The repressive environment also makes it difficult to hold the government accountable for its response to COVID-19. Since late April, Magufuli’s administration has not released any data about the spread of the coronavirus in Tanzania, maintaining that the country has rid itself of COVID-19 though prayer. It’s hard to challenge that official line for fear of retribution, and newspapers and television stations have been sanctioned for sharing warnings about the virus.
“I grew up in a fairly peaceful country,” said Mwanahamisi Singano, a Tanzanian women’s rights advocate. “I took that for granted,” she added. “Every time you feel this possibly won’t get worse, it gets worse.”
With fears of a rigged vote looming, U.S. Rep. Karen Bass, a Democrat from California, last week introduced a resolution in Congress calling for free and fair elections in Tanzania. “This is a critical moment in history and democratic backsliding must be called out wherever we see it,” she said in a statement. Sen. James Risch, an Idaho Republican who chairs the Senate Foreign Relations Committee, also condemned the suspension of Lissu’s campaign.
Washington’s newly appointed ambassador to Tanzania, Donald J. Wright, echoed these concerns on Twitter, urging all parties to commit to a free and fair election process. The U.S. Embassy in Dar es Salaam said it would “consider consequences” for those involved in election-related violence or “undermining the democratic process.”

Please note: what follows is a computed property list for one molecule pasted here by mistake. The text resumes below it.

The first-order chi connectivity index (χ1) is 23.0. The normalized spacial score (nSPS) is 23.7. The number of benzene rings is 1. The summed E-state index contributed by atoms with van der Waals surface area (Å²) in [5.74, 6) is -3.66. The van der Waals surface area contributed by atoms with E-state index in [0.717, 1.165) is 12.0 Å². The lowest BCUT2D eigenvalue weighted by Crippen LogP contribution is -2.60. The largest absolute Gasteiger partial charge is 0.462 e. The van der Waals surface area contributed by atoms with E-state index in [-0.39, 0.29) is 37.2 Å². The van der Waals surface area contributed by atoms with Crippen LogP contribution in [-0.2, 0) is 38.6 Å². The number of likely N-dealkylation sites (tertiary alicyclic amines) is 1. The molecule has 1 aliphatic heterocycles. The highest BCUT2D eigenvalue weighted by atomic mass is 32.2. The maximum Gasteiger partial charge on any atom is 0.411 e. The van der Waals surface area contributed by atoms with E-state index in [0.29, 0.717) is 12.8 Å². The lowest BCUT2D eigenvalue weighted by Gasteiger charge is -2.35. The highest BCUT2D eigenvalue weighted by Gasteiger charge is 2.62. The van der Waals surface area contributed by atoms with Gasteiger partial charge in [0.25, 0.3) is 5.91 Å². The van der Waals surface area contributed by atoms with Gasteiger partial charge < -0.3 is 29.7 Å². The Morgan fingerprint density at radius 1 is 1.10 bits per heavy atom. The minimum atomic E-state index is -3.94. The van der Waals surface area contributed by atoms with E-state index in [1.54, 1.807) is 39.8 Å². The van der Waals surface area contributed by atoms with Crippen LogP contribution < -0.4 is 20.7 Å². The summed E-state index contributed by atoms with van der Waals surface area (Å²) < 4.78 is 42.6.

Magufuli already promised transparency during a June speech to legislators, but recent events undermine the credibility of that vow. In addition to the barriers facing the opposition, multiple local NGOs, with a track record of monitoring elections, have also been barred from observing this year’s vote.
“To determine whether an election is free and fair, we don’t just wait until Oct. 28, when people have voted and we wait for the counting,” said Fatma Karume, a prominent lawyer who was recently sacked from her private practice job for political activism and subsequently disbarred. “We have to look at what’s happened throughout the process.”
CHADEMA leaders last weekend announced plans to challenge the electoral commission’s suspension order against Lissu in court. With media activity and polling restricted, it is difficult to gauge public opinion about the race, but Lissu is heartened by the support he has seen at his rallies. Still, there is ample cause for concern. On Tuesday, heavily armed police blocked Lissu’s car as he traveled to attend an internal meeting.
“I fear more police violence in the days and weeks ahead,” Lissu said. “The fear of violence in this election is much greater than in previous elections, and the reason is simple. We are winning. They know it and we know it.”
This article was published by World Politics Review.